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From Cincinnati to Poland: Living in a city that I can't pronounce

04 April, 2013 09:13  Erin Erin

Living in a city that I can't pronounce polandMy name is Rachael Adams and I am originally from Cincinnati, Ohio in the United Sates. After attending the University of Texas as a student-athlete, I moved to Bydgoszcz, Poland in July 2012 to pursue my professional career in volleyball. I have one more month left, till May 2013, and soon my journey here in Bydgoszcz will come to an end.

1. Why did you move abroad?
After playing volleyball at the University of Texas for four successful years I knew I wanted to continue my career overseas and play professionally - but where? I had no clue. Transferring from American college volleyball to professional European volleyball is tough since your resume doesn’t exactly get translated or hold the same value as it did in the US. Many of my past teammates and friends have continued their career overseas so the idea to move to a foreign country for more than half a year wasn’t an alien idea to me.

2. How do you make a living?
So, as you can guess, my way of making a living overseas is playing professional volleyball for KS Palac Bydgoszcz in Bydgoszcz, Poland. The season is from July 2012 – May 213 and this is my first season playing professionally so there have been a lot of ups and downs and things I’ve learned. I am an adventurous person and can adapt to environmental change easily so accepting living in a different country was easy for me. But the balancing a new career and being far away from home was difficult towards the end, especially around the holidays.

Going to the University of Texas, which was 17 hours away from my hometown, I was accustomed to being away from home for long periods of time due to training commitments, but not being home for any holidays was new for me.

When being on a team, communication is key. Commutating on the court, practice times and time changes, and last minute important information required a lot of focus.

Every relationship is important and having a language barrier made these things difficult. Relationships between my athletic trainer, coach, teammates, and team manager were a challenge and often required one of my English speaking teammates to translate.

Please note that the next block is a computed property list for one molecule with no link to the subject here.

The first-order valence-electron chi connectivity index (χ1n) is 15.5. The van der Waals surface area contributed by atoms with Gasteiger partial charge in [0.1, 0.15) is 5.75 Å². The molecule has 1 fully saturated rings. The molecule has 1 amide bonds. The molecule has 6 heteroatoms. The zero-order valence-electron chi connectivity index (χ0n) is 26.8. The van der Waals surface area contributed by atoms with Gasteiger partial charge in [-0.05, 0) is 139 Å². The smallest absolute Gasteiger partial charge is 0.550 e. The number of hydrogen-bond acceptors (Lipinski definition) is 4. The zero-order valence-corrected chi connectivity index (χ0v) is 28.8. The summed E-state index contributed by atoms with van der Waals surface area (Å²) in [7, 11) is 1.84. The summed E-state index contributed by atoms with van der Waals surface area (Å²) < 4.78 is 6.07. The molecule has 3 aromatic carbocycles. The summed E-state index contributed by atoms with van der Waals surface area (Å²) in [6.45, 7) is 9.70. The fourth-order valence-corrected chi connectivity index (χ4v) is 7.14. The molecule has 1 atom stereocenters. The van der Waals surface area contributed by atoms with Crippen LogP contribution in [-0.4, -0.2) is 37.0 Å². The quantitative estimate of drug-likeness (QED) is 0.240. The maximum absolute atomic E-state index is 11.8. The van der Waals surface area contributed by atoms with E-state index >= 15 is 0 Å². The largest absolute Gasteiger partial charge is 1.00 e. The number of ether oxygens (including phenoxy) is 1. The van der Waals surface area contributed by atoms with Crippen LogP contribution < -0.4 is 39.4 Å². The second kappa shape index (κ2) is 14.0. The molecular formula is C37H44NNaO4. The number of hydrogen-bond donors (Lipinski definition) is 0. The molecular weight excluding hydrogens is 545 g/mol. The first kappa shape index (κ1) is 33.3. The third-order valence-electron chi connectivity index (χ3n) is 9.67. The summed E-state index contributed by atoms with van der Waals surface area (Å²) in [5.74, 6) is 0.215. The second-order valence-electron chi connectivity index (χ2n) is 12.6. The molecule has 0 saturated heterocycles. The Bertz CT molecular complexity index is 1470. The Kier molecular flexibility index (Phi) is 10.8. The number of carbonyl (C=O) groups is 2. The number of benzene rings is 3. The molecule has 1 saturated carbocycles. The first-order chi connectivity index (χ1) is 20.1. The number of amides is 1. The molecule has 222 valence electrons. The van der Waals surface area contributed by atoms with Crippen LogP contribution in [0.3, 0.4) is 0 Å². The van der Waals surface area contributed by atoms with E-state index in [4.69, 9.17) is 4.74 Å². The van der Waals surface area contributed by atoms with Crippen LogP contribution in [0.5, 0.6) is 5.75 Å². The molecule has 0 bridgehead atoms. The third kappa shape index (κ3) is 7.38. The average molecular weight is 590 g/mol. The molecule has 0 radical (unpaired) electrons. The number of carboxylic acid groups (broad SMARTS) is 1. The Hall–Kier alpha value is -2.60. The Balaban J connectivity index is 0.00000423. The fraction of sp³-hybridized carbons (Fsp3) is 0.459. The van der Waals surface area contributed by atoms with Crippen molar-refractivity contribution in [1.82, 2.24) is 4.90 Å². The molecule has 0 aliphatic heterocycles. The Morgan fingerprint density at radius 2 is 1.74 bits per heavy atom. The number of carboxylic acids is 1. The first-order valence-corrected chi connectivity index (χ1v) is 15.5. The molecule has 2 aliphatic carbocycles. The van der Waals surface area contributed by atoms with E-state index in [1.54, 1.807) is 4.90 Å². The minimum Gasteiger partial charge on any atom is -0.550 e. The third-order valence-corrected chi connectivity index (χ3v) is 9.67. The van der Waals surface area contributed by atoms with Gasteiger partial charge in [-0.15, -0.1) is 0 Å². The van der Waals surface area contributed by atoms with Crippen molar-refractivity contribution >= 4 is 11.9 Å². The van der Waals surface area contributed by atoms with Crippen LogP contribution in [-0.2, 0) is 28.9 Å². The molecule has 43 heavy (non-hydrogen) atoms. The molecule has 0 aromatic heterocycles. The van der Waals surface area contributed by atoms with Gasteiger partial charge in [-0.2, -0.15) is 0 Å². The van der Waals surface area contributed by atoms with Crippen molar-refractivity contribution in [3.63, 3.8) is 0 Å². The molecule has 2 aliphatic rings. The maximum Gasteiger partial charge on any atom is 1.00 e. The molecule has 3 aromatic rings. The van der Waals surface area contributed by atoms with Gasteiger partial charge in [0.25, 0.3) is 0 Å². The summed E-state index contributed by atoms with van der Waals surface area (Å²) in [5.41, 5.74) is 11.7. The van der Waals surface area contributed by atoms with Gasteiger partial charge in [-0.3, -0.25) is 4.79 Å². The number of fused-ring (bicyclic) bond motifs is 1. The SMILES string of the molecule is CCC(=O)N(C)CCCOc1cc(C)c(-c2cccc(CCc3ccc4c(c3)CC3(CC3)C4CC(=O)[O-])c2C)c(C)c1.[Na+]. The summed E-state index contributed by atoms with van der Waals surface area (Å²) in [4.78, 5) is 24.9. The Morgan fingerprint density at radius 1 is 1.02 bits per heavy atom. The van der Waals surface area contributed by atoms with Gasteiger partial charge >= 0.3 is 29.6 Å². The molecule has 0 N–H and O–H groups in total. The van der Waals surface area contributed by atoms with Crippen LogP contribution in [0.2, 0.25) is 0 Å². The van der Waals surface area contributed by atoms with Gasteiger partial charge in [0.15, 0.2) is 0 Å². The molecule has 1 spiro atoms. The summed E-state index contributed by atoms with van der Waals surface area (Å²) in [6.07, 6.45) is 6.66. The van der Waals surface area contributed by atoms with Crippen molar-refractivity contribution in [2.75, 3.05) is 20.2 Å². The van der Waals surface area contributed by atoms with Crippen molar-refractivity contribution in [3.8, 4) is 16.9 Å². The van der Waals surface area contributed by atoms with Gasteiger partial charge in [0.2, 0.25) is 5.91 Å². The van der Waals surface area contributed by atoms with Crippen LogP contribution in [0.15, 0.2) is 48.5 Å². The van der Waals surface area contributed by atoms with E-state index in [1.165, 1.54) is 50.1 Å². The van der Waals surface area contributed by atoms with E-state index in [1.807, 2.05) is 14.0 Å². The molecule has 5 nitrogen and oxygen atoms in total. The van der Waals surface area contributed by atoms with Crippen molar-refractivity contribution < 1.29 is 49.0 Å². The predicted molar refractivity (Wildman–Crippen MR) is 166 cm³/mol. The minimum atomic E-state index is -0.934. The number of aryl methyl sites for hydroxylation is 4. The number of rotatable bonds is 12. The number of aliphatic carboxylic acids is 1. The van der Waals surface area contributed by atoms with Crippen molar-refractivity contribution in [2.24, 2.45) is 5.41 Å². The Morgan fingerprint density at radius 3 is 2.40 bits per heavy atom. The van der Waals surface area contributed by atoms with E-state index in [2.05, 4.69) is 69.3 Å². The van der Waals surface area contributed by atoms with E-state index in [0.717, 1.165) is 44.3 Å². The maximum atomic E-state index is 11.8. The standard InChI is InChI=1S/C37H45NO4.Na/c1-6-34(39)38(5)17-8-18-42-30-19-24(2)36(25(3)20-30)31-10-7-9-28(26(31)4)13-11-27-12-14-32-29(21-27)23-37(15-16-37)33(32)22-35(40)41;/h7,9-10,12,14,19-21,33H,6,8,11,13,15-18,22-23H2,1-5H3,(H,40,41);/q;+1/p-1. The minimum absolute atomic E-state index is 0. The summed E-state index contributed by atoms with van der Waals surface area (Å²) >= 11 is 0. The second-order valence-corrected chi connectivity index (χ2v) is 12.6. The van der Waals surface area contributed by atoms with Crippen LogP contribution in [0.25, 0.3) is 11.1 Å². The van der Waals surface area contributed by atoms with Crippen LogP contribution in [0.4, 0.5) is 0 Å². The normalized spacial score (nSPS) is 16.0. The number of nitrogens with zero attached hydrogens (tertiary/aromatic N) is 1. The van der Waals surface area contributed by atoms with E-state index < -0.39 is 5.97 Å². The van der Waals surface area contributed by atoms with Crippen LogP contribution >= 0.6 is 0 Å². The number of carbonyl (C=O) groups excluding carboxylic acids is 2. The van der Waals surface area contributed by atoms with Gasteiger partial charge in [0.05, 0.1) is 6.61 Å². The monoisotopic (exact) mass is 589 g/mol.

In the beginning I was running around like a chicken with my head cut off because my coach was explaining practice drills in Polish and constantly yelling out things. But fast forward to now and I finally have a grasp on the language, key words to listen to, knowledge on how to interpret certain body language, and so many more helpful methods of understanding him and surviving a foreign practice.

3. How often do you communicate with home and how?
Communication has been one of the easiest things about my journey due to technology. Skype to see faces of family and friends, social networking sites to stay in touch with other friends back home and follow what they are doing with their everyday life, IPhones which comes with free messaging to other IPhones users, and apps that have created applications for free calling and texting.

The most difficult aspect of communicating has to be the time difference. I am going to bed as everyone is starting his or her day and when I wake up, everyone is fast asleep.

So summary, my MacBook and my iPhone are my best friends living overseas.
 
4. What's your favorite thing about being an expat in Poland?
There is always something new to learn about Polish culture and its people everyday and this happens to be my favorite part of living overseas. Not a day goes by when I don’t learn something new or interesting or observe something that differs from my own culture.

In the beginning when it was warm and I had more time, I loved going on adventures in the city, getting lost, trying new things and it was an interesting experience doing it alone. In some way, living overseas was a huge retreat for me. Although I was here to play volleyball, I also learned so much about myself from what entertains me, what makes me happy, sad, nervous, what gets me out of bed after 5 months, who stays in contact with me, and so many more things. You are really tested mentally and emotionally during these 8 months.

5. What’s the worst thing about being an expat in Poland?
The worst thing about living in Poland is not knowing the language. Although it makes for hilarious stories to tell later, it makes everyday simple situations difficult.

6. What do you miss most?

I miss the simple things. Dryers, washing machines that take an 1 hour to wash, American cereal brands, going to the grocery store and being able to read labels, eavesdropping on random conversation when bored in line, the sun (during the very dark and grey winter times), my family and friends, my automatic car, American electrical outlets and now having to use converters, and other simple things like that.